The Religious Studies Program at the University of New Mexico trains undergraduate students in the academic study of religion, with a particular emphasis on religion in a rapidly globalizing world, in American life, and in the rich diversity of New Mexico. Our purpose is to help students develop knowledge of major world tradtitions and to understand how these traditions have shaped human culture. We do so as a distinctively public university that approaches religion as a lens through which the human condition, intelluctual and social history, and contemporary human societies can be viewed.


Congratulations to our three long-time Lecturers on their promotions: Dan Wolne and Michael Candelaria are now Principal Lecturers and Lisa Gerber is a Senior Lecturer.

The Religious Studies Program in association with the Ecology Department will be hosting a Lecture Series Spring 2014.

The first lecture featured will be ""Indigenous Philosophy in the Protection of Mother Earth"" presented by Petuuche Gilbert and Laura Watchempino, Acoma Pueblo. The lecture will be on Tuesday, March 4, 2014 12:30-145,Bandelier Hall Room 105. Indigenous peoples, like the Pueblos of New Mexico, are protecting land, water, and people, as an incumbent responsibility. Indigenous peoples believe in a spiritual connection to a beneficent Creator which must be maintained by humans living in harmonious relationship with the earth. Land and its natural resources are to be carefully used for present and future generations. On October 20, 2012, MASE adopted a Nuclear Free Zone Declaration covering the Grants Uranium Belt in Northwest New Mexico. Petuuche and Laura will discuss MASE efforts to disrupt the nuclear fuel chain at the supply stage of uranium extraction activities. MASE hopes that the NFZ declaration can be used to halt all phases of nuclear weapons production, testing, and nuclear enrichment in New Mexico.

The second lecture featured will be "Personal Sharing of culture and spirituality from an Indigenous Woman’s Perspective" by Marian Naranjo, Santa Clara Pueblo, on Thursday, March 6, 2014 12:30-145 in Bandelier Hall Room 105. Marian Naranjo is a tribal member and resides at Santa Clara Pueblo. She is Founder and Director of Honor Our Pueblo Existence (HOPE), a community-based organization located at Santa Clara Pueblo. She is a mother of four and grandmother of seven, and life time traditional potter. She has been involved in environmental issues of concern for many years, as Los Alamos National Laboratory (LANL) is located within ancestral homelands, a place that is Sacred to Pueblo People. For the past five years, she has been the lead organizer for the New Mexico Food and Seed Sovereignty Alliance Annual Owingeh Ta y Semillas, an event that brings the local farmers together to bless an exchange native seeds for the planting season. HOPE is a core member of Communities for Clean Water (CCW) and presently involved with CCW’s Youth Council Initiative Project as Supervisor/Mentor. Attended UNM from 1968-1971 and studied in the field of Nursing and collective studies.

The third lecture featured will be "Mormon Doctrine on Stewardship of the Earth" Jane Braithwaite, Mormon Tuesday, March 11, 2014 12:30-145 Bandelier Hall Room 105 "All humankind are stewards over the earth and should gratefully use what God has given, avoid wasting life and resources and use the bounty of the earth to care for the poor and the needy." From the Church of Jesus Christ of Latter Day Saints on Environmental Stewardship and Conservation.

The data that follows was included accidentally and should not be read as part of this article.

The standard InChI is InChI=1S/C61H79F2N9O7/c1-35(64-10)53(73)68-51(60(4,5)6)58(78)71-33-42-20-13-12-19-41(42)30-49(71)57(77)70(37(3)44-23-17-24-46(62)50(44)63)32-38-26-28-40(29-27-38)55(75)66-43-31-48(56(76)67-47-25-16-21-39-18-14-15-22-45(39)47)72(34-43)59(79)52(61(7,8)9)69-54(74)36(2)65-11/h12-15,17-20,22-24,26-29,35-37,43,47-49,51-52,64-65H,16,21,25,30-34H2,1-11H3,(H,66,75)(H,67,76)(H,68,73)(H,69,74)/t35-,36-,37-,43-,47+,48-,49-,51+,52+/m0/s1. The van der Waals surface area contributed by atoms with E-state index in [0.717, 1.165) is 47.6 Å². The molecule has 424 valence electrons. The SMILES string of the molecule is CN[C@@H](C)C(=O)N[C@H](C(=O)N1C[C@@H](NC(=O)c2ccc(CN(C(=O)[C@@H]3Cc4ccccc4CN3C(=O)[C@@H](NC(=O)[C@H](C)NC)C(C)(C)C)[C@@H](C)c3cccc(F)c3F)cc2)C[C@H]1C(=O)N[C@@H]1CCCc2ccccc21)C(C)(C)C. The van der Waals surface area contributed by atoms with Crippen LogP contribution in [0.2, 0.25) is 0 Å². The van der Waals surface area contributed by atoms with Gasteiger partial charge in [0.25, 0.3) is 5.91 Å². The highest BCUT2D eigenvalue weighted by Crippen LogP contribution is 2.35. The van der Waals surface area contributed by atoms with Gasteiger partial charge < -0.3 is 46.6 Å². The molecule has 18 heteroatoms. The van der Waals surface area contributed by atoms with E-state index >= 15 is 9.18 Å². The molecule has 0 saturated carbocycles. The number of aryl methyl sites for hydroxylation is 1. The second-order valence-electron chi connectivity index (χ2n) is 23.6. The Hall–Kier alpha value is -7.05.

The fourth lecture featured will be"The Power of Refuge in the Midst of Ecological Crisis" Kathyrn Turnipseed, Buddhist Tuesday, March 11, 2014 12:30-145 Bandelier Hall Room 105 When we touch the Earth, our home, with awareness we can open to joy, beauty, and belonging. This heartfelt connection can bring forth a sense of care and compassion for all of life. With awareness we can also open to the challenges to the Earth’s well-being that include pervasive drought, extreme weather, and rapidly melting sea ice. These, and other threats of climate change, can be the ground for awakening.

The fifth lecture featured will be "Kinship, Creative Compassion and Climate Change" Joan Brown, Franciscan, and Sherry Lewis, Jewish Reform Thursday, March 13, 2014 12:30-145 Bandelier Hall Room 105 Sr. Joan Brown, osf, Franciscan Sister and Executive Director of NM Interfaith Power and Light and Sherry Lewis, Chair of Alberts Green Team at Congregation Albert (Jewish Reform) will share about their respective traditions and caring for creation and addressing climate change. Joan will also offer insights into the work of New Mexico Interfaith Power and Light and working in an interfaith context. Woven into the presentation will be insights from such writers as Fr. Thomas Berry, Fr. Pierre Teilhard de Chardin and Franciscan Sister Ilia Delio in their explorations of evolution,the new cosmology, climate change and religion viewed through a lens that everything and everyone is part of the Sacred Earth Community.

Dr. Michael Candelaria has published a new book with Editions Rodopi entitled The Revolt of Unreason Miguel de Unamuno and Antonio Caso on the Crisis of Modernity.

Professor Kathleen Holscher has published a new book with Oxford University Press 2012 entitled Religious Lessons: Catholic Sisters and the Captured Schools Crisis in New Mexico.